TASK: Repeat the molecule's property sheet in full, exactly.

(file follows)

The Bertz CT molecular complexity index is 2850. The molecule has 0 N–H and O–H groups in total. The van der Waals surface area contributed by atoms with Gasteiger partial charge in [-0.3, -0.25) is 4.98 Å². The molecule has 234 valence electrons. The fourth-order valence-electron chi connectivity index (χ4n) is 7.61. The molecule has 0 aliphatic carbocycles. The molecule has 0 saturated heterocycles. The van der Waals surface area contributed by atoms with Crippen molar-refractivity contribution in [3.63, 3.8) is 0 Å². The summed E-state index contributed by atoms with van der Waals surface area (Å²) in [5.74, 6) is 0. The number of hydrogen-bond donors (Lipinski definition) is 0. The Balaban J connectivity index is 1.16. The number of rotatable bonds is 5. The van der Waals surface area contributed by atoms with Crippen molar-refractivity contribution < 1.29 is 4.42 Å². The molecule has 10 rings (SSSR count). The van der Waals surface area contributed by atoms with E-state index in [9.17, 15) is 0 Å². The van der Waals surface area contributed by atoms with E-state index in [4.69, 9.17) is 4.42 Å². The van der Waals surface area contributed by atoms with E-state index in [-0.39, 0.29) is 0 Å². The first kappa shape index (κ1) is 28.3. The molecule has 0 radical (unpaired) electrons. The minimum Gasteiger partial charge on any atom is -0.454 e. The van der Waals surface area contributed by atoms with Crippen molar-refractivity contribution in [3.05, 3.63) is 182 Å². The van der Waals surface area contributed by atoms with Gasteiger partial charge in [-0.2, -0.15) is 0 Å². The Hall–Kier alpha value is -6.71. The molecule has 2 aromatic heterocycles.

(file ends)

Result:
The Bertz CT molecular complexity index is 2850. The molecule has 0 N–H and O–H groups in total. The van der Waals surface area contributed by atoms with Gasteiger partial charge in [-0.3, -0.25) is 4.98 Å². The molecule has 234 valence electrons. The fourth-order valence-electron chi connectivity index (χ4n) is 7.61. The molecule has 0 aliphatic carbocycles. The molecule has 0 saturated heterocycles. The van der Waals surface area contributed by atoms with Crippen molar-refractivity contribution in [3.63, 3.8) is 0 Å². The summed E-state index contributed by atoms with van der Waals surface area (Å²) in [5.74, 6) is 0. The number of hydrogen-bond donors (Lipinski definition) is 0. The Balaban J connectivity index is 1.16. The number of rotatable bonds is 5. The van der Waals surface area contributed by atoms with Crippen molar-refractivity contribution < 1.29 is 4.42 Å². The molecule has 10 rings (SSSR count). The van der Waals surface area contributed by atoms with E-state index in [9.17, 15) is 0 Å². The van der Waals surface area contributed by atoms with E-state index in [4.69, 9.17) is 4.42 Å². The van der Waals surface area contributed by atoms with E-state index in [-0.39, 0.29) is 0 Å². The first kappa shape index (κ1) is 28.3. The molecule has 0 radical (unpaired) electrons. The minimum Gasteiger partial charge on any atom is -0.454 e. The van der Waals surface area contributed by atoms with Crippen molar-refractivity contribution in [3.05, 3.63) is 182 Å². The van der Waals surface area contributed by atoms with Gasteiger partial charge in [-0.2, -0.15) is 0 Å². The Hall–Kier alpha value is -6.71. The molecule has 2 aromatic heterocycles.